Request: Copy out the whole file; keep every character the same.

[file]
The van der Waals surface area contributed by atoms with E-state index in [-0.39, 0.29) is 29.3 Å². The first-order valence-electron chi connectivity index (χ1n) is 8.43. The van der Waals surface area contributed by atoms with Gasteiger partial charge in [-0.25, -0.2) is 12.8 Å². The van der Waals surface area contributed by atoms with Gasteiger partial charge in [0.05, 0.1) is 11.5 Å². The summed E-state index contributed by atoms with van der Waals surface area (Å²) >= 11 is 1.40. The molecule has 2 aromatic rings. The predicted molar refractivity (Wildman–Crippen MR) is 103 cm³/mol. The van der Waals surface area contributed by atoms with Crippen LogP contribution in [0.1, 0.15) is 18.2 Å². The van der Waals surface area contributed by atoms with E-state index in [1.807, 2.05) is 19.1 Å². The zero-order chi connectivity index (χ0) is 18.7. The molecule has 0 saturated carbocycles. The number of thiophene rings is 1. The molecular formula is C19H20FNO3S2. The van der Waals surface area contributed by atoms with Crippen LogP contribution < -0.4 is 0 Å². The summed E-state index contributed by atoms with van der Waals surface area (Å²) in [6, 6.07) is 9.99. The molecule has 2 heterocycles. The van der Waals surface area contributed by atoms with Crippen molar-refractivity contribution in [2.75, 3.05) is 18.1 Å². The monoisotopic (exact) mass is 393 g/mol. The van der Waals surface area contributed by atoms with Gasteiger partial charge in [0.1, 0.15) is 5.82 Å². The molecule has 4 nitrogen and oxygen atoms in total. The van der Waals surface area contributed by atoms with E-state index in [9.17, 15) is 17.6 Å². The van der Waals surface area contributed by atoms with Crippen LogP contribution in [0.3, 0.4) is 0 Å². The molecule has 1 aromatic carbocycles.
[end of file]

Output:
The van der Waals surface area contributed by atoms with E-state index in [-0.39, 0.29) is 29.3 Å². The first-order valence-electron chi connectivity index (χ1n) is 8.43. The van der Waals surface area contributed by atoms with Gasteiger partial charge in [-0.25, -0.2) is 12.8 Å². The van der Waals surface area contributed by atoms with Gasteiger partial charge in [0.05, 0.1) is 11.5 Å². The summed E-state index contributed by atoms with van der Waals surface area (Å²) >= 11 is 1.40. The molecule has 2 aromatic rings. The predicted molar refractivity (Wildman–Crippen MR) is 103 cm³/mol. The van der Waals surface area contributed by atoms with Crippen LogP contribution in [0.1, 0.15) is 18.2 Å². The van der Waals surface area contributed by atoms with E-state index in [1.807, 2.05) is 19.1 Å². The zero-order chi connectivity index (χ0) is 18.7. The molecule has 0 saturated carbocycles. The number of thiophene rings is 1. The molecular formula is C19H20FNO3S2. The van der Waals surface area contributed by atoms with Crippen LogP contribution < -0.4 is 0 Å². The summed E-state index contributed by atoms with van der Waals surface area (Å²) in [6, 6.07) is 9.99. The molecule has 2 heterocycles. The van der Waals surface area contributed by atoms with Crippen molar-refractivity contribution in [2.75, 3.05) is 18.1 Å². The monoisotopic (exact) mass is 393 g/mol. The van der Waals surface area contributed by atoms with Gasteiger partial charge in [0.1, 0.15) is 5.82 Å². The molecule has 4 nitrogen and oxygen atoms in total. The van der Waals surface area contributed by atoms with E-state index in [9.17, 15) is 17.6 Å². The van der Waals surface area contributed by atoms with Crippen LogP contribution in [0.3, 0.4) is 0 Å². The molecule has 1 aromatic carbocycles.